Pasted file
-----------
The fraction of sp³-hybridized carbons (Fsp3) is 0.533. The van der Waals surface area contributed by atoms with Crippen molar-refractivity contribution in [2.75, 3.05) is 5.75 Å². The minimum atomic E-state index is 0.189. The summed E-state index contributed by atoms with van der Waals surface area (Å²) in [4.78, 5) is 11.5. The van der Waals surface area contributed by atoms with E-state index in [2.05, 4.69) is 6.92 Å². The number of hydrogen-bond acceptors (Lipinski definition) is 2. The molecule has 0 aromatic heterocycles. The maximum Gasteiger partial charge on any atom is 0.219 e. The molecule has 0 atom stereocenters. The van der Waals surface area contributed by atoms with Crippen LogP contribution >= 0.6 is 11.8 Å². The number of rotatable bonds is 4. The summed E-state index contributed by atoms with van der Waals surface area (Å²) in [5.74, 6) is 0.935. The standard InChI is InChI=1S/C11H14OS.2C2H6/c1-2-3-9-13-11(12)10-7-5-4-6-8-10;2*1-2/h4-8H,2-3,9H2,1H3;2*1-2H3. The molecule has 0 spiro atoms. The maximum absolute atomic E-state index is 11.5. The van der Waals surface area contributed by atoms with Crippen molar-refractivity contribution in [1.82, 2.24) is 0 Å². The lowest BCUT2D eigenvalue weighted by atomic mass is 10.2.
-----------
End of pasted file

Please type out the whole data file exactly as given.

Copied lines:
The fraction of sp³-hybridized carbons (Fsp3) is 0.533. The van der Waals surface area contributed by atoms with Crippen molar-refractivity contribution in [2.75, 3.05) is 5.75 Å². The minimum atomic E-state index is 0.189. The summed E-state index contributed by atoms with van der Waals surface area (Å²) in [4.78, 5) is 11.5. The van der Waals surface area contributed by atoms with E-state index in [2.05, 4.69) is 6.92 Å². The number of hydrogen-bond acceptors (Lipinski definition) is 2. The molecule has 0 aromatic heterocycles. The maximum Gasteiger partial charge on any atom is 0.219 e. The molecule has 0 atom stereocenters. The van der Waals surface area contributed by atoms with Crippen LogP contribution >= 0.6 is 11.8 Å². The number of rotatable bonds is 4. The summed E-state index contributed by atoms with van der Waals surface area (Å²) in [5.74, 6) is 0.935. The standard InChI is InChI=1S/C11H14OS.2C2H6/c1-2-3-9-13-11(12)10-7-5-4-6-8-10;2*1-2/h4-8H,2-3,9H2,1H3;2*1-2H3. The molecule has 0 spiro atoms. The maximum absolute atomic E-state index is 11.5. The van der Waals surface area contributed by atoms with Crippen molar-refractivity contribution in [1.82, 2.24) is 0 Å². The lowest BCUT2D eigenvalue weighted by atomic mass is 10.2.